Fully 9.1 million U.S. residential properties were seriously underwater, representing 17% of all properties with a mortgage in the first quarter, according to RealtyTrac’s U.S. Home Equity & Underwater Report for the first quarter of 2014.
To be seriously underwater, the combined loan amount secured by the property is at least 25% higher than the property’s market value. The first quarter negative equity numbers were down to the lowest level since RealtyTrac began reporting negative equity in the first quarter of 2012.
In the fourth quarter of 2013, 9.3 million residential properties representing 19% of all properties with a mortgage were seriously underwater, and in the first quarter of 2013 10.9 million residential properties representing 26% of all properties with a mortgage were seriously underwater.
“U.S. homeowners are continuing to recover equity lost during the Great Recession, but the pace of that recovering equity slowed in the first quarter, corresponding to slowing home price appreciation,” said Daren Blomquist, vice president at RealtyTrac. “Slower price appreciation means the 9 million homeowners seriously underwater could still have a long road back to positive equity.”
The recent peak in negative equity was the second quarter of 2012, when 12.8 million U.S. residential properties representing 29% of all properties with a mortgage were seriously underwater.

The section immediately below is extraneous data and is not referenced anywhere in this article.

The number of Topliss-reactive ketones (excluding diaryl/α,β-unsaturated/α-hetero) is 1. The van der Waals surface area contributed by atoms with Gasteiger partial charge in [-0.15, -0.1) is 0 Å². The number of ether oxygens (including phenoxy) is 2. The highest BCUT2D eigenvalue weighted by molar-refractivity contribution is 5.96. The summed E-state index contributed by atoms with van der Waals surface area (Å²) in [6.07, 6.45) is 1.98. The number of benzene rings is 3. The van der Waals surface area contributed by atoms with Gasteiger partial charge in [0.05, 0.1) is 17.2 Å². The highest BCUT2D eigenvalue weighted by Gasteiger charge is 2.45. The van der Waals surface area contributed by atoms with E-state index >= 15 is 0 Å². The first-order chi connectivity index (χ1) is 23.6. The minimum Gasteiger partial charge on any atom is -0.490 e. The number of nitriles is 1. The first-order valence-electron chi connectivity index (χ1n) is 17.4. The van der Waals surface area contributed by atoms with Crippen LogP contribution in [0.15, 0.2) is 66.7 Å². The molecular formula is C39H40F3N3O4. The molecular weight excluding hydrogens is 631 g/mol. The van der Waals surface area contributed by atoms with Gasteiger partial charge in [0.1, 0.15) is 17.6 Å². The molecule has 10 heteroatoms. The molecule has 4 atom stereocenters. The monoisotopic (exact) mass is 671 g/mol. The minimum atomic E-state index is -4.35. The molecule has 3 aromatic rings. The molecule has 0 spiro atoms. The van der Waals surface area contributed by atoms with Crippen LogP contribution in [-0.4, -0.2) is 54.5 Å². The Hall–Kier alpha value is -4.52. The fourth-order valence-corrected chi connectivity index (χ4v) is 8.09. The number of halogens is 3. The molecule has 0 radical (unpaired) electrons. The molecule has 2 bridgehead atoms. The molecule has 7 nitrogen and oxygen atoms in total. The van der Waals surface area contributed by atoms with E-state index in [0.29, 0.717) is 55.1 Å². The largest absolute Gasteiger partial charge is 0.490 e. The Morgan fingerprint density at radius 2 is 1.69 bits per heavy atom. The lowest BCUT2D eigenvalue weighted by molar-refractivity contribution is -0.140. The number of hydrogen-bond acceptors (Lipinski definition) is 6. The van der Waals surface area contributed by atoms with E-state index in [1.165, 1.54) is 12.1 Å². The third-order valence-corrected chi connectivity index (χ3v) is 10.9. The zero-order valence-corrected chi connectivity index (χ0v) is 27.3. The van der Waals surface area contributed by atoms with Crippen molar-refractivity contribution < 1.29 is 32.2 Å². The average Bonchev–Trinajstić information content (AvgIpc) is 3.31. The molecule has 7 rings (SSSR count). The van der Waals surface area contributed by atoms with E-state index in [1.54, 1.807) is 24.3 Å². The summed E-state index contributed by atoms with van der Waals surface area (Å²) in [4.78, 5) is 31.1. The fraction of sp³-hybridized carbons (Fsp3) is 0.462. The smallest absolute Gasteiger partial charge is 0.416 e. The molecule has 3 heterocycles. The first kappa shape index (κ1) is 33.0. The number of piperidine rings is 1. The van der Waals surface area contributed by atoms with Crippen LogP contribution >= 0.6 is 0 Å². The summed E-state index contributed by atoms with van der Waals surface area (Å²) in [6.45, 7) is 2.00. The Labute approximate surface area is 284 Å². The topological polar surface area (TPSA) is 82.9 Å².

The universe of equity-rich properties — those with at least 50 percent equity — grew to 9.9 million representing 19% of all properties with a mortgage in the first quarter, up from 9.1 million representing 18% of all properties with a mortgage in the fourth quarter of 2013.
Another 8.5 million properties were on the verge of resurfacing in the first quarter, with between 10% negative equity and 10% positive equity. This segment represented 16% of all properties with a mortgage in the first quarter.
That was compared to 8.3 million properties representing 17% of all properties with a mortgage in the fourth quarter of 2013.
Fewer distressed properties had negative equity in the first quarter, with 45% of all properties in the foreclosure process seriously underwater — down from 48% in the fourth quarter of 2013 and down from 58 percent in the first quarter of 2013.
Conversely, the share of foreclosures with positive equity increased to 35% in the first quarter, up from 31% in the fourth quarter and up from 24% in the third quarter of 2013.
“The relatively high percentage of foreclosures with equity is surprising to many because it would seem homeowners with equity could easily avoid foreclosure by leveraging that equity by refinancing or with an equity sale of the home,” Blomquist noted. “But many distressed homeowners with equity may not realize they have equity and in some cases have vacated the property already, assuming that foreclosure is inevitable.”
“Underwater properties have become an insignificant part of the housing market in Orange County,” said Chris Pollinger, senior vice president of sales at First Team Real Estate, covering the Southern California market. “Out of the nearly 40,000 properties we currently have listed only about 3,000 of those are distressed or short sale properties, proving that the continual rise in home prices is relieving the housing market of underwater homeowners.”